Thermometers help

Would you use the same kitchen thermometer for meats, deep fry oil, and baked goods? Or is the range too different for a single tool to handle this all? I’m thinking steak at 140 but fry oil at 375.

Also, can you rec a good one (or if I need more than 1)? I have a very old polder that I use for everything, but the display is kind of blotchy, and in any case, the temp goes up quite slowly when I’m trying to measure something super hot, like oil for a “shallow fry” which I did for corn dogs over the weekend. Thank you!

I do have a separate thermometer for the grill (both an ambient probe and a meat probe).

I use an infrared for oil, and pan temps. It doesn’t work on a bare stainless pan, but does after some oil is added. As for meats, you need something like a a thermapen. They have several models from about $30 to $100, the main difference being speed, features, and calibration.

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What make/model for the infrared tool, if you don’t mind saying? And you don’t prod your baked goods? I am doing a cake right now that has an internal temp for
“done” per the recipe…

My infrared is a Milwaukee 2267-20H. I don’t use it for baking… just relying on the recipe and a toothpick to make sure it is done. I also don’t do a lot of meat, and when I do, prefer it pretty well done so something like a thermapen or thermopop is not something I use (I just use my finger to test).

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Normally I also just use the toothpick method. But that doesn’t tell you when it’s overdone. My recipe book - Bravetart - supposedly is as popular as it is because the author was very meticulous in her recipe writing and testing. So if she’s going to provide a temp, I’m going to try to match it :slight_smile:

If you’re looking for internal temps, a Thermapen (or the cheaper Thermapop) will do you well.

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+1 on Thermapen. I have come to depend on my trusty Thermapen Classic.

ThermoWorks is the manufacturer. Their site offers sales and specials often.

For meat I think it’s also handy to have a probe thermometer, especially if you do a lot of grilling/BBQ where you want to monitor the temperature without taking the lid off the grill or smoker.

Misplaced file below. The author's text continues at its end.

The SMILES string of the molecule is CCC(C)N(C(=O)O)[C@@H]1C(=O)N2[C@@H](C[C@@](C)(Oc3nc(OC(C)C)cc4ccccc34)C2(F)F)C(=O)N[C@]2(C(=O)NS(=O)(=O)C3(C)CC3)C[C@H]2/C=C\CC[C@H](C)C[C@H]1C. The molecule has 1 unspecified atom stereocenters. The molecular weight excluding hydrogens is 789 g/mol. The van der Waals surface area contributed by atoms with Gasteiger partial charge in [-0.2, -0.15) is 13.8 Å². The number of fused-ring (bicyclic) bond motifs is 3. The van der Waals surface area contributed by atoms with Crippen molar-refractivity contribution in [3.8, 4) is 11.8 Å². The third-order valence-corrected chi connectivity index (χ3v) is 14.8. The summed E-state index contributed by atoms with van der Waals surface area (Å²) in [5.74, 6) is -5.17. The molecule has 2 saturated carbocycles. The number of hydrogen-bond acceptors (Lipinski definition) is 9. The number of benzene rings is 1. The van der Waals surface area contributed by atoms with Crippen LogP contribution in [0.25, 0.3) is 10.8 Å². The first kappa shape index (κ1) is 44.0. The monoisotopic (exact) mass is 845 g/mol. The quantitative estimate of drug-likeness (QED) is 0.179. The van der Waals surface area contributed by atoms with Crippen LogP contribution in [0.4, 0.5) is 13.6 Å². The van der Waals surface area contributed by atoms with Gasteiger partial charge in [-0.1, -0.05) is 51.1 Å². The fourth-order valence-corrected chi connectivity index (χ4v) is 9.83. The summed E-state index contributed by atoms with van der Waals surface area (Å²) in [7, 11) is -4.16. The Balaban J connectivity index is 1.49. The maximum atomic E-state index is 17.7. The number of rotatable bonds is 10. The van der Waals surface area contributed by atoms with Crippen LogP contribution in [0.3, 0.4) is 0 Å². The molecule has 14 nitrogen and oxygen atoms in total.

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Agree on the Thermopen for internals and ir for everything else.

I have two new fancy remote blue tooth probe thermometers but always seem to use my thermapen. I also use a William-Sonoma infrared for a griddle ( usually pancakes) and deep flying ( don’t know how accurate it is, but it works okay. ) I didn’t realize it didn’t work without oil!

I use my thermapen for all 3 cases you mentioned. Also use it for Stella’s recipes, as well as bread baking.

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Note that is only on stainless pans. IR works fine on non-stick and cast iron.

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I use the thermapen the most. Also have an actron infrared which I use to check temp of skillets for flat breads. For the occasional deep fry I have and old clip on, brand Ashcroft. It has a huge dial and I find it easier to maintain a temp with the constant readout.

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I am also a Thermapen lover! It works for steak, to baked goods. I used to use a toothpick, but now I use my Thermapen for baked items. I’m shooting for 200-205 degrees. I find there is a little bit more moisture at this temperature, and I like it!


Can I assume it’s okay with anodized aluminum and carbon steel? When not a non stick griddle or fry pan, that’s what I’m usually using.

In a word… yes. It is all about the reflectivity, or more accurately… emissivity: the efficiency of a surface to emit thermal energy.

A black cast iron pan has high emissivity and tends to absorb reflected or ambient infrared energy and emits only its own infrared radiation, where polished stainless steel or aluminum pretty much reflects everything (low emissivity).

The reason the oil helps on stainless is that is organic, and most organic materials have high emissivity.


Thank you!

Thanks for the explanation. I had a bad experience with an Etekcity Infrared Thermometer 774 but now I think it might have been my fault or just a faulty model. I should try it again. The reviews said it worked for chocolate tempering and caramel, but I could never get accurate readings for those.

One thing to be aware of with IR therms is they can’t see thru anything… not glass, oil, or anything else transparent. Although the laser sight appears to shine thru stuff, you are only getting a reading from the surface of what you point it at.

So for any liquids you need to stir them well before taking a reading to make sure you’re not getting a measurement of the cooler surface as opposed to what may be the quite a bit warmer underneath.


Thank you for all the replies. I can’t believe there is a more or less consensus! When does that happen? I will be looking for a thermapen, and will plan to use it to measure temps for meat, baking, and frying. And if it’s too much for the frying bit (have to stand and wait too long for a reading), then I will look into an infrared device.